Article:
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Can My Boss Reduce My Work Hours With No Notice?

Nonexempt or at-will employees can legally have their hours cut or be put on furlough. However, in most situations, you must be told in advance that your hours will be reduced.

The amount of advance notice can change state by state or per job status. It can also depend on the issues the company is facing (such as closing down) and current economic trends.

Exceptions to Reduced Hours

Exempt employees have a set salary and they must receive their salary in full. Even if a company has them work fewer hours due to a lack of available work, exempt employees will still receive their full pay.

Union members or employees with contracts may also be exempt from a reduction in hours.

Your Rights Under the Worker Adjustment and Retraining Notification (WARN) Act

The WARN Act is a federal law that says you get at least 60 days' notice about cut hours. This law only applies to situations that cut employee hours by 50% or more, so losing one shift a week will not apply.

These rules also only apply to:

  • Companies with over 100 employees
  • Jobs that plan to reduce hours for six months or more

You can read the full employee guidebook on the WARN Act and your rights to receiving notice.

Your Rights to Unemployment or Stimulus

You may qualify for unemployment if your hours are greatly reduced or if you are laid off for a set time (or indefinitely).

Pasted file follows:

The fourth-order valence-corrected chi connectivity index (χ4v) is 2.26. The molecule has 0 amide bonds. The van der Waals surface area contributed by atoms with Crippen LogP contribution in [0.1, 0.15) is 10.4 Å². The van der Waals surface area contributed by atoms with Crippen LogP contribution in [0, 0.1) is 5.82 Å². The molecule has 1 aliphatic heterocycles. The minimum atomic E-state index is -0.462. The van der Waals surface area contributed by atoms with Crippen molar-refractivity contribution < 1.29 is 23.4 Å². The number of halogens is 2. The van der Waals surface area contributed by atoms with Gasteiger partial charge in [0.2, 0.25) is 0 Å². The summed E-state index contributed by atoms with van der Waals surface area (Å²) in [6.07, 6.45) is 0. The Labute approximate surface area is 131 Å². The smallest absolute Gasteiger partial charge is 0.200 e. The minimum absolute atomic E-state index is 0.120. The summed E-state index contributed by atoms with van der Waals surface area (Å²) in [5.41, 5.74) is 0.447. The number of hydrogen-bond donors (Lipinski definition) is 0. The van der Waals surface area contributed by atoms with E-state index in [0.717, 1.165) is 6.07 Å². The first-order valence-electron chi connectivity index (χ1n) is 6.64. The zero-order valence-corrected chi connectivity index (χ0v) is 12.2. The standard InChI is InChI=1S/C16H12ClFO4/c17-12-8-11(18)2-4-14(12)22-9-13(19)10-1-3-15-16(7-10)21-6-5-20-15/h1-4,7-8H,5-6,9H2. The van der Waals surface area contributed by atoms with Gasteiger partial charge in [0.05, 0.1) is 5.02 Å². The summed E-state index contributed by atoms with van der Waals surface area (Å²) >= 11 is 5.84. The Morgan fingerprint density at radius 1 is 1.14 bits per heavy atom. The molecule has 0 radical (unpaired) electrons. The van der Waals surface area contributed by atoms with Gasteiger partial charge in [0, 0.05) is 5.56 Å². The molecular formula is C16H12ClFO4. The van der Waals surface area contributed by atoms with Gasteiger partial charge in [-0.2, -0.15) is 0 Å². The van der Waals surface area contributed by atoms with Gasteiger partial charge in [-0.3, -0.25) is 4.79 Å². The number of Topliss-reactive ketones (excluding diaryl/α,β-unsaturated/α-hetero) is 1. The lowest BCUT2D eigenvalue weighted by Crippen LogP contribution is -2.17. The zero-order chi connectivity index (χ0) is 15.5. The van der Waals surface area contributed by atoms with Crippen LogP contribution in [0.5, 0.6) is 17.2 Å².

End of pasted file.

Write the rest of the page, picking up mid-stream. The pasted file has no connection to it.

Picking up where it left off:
There may also be federal stimulus packages or different unemployment rules during times of natural disaster, bad economy, or pandemics.

Defenses to Having Hours Cut

If reducing your hours violates your employee rights, you could have a wage and hour law case. The government could fine a company or make them pay penalty fees.

Any actions in direct violation of the Fair Labor Standards Act (FLSA) could result in a legal battle. The FLSA states you have the right to:

  • Fair wages
  • Back pay for unpaid hours worked

However, the FLSA does not have rules about giving prior notice.

You Should Always Get Some Kind of Warning of Reduced Hours

If you are not exempt from FLSA regulations and are an hourly employee, then yes, your hours can be reduced. But even a small company with less than 100 employees needs to give you some kind of statement about how the hours reduction will affect you.

In short, you likely cannot show up for work one day and be turned away due to reduced hours. You may be able to (at least) be paid for the time you discussed the reduced hours.

Generally, a company should tell you:

  • Who is affected
  • How many hours are being cut
  • How long the hours are reduced for
  • If there are changes in pay

Steps to Take If Your Hours Are Reduced Without Notice

You always have the right to be paid for hours you do work. If you need help proving the hours you worked or getting back payment from an employer, then an attorney consultation might be your next step.

To prepare for a case on wages or hour issues, you should:

  1. Gather all evidence, such as emails, timesheets, pay stubs, company policies, or letters.
  2. Talk with your manager or HR about the missing pay so you understand the details — but do not mention taking legal action
  3. Speak with an attorney during a free consultation
  4. Determine the next steps with your lawyer, such as a lawsuit or settling out of court

Next Steps

Contact a qualified employment attorney to make sure your rights are protected.

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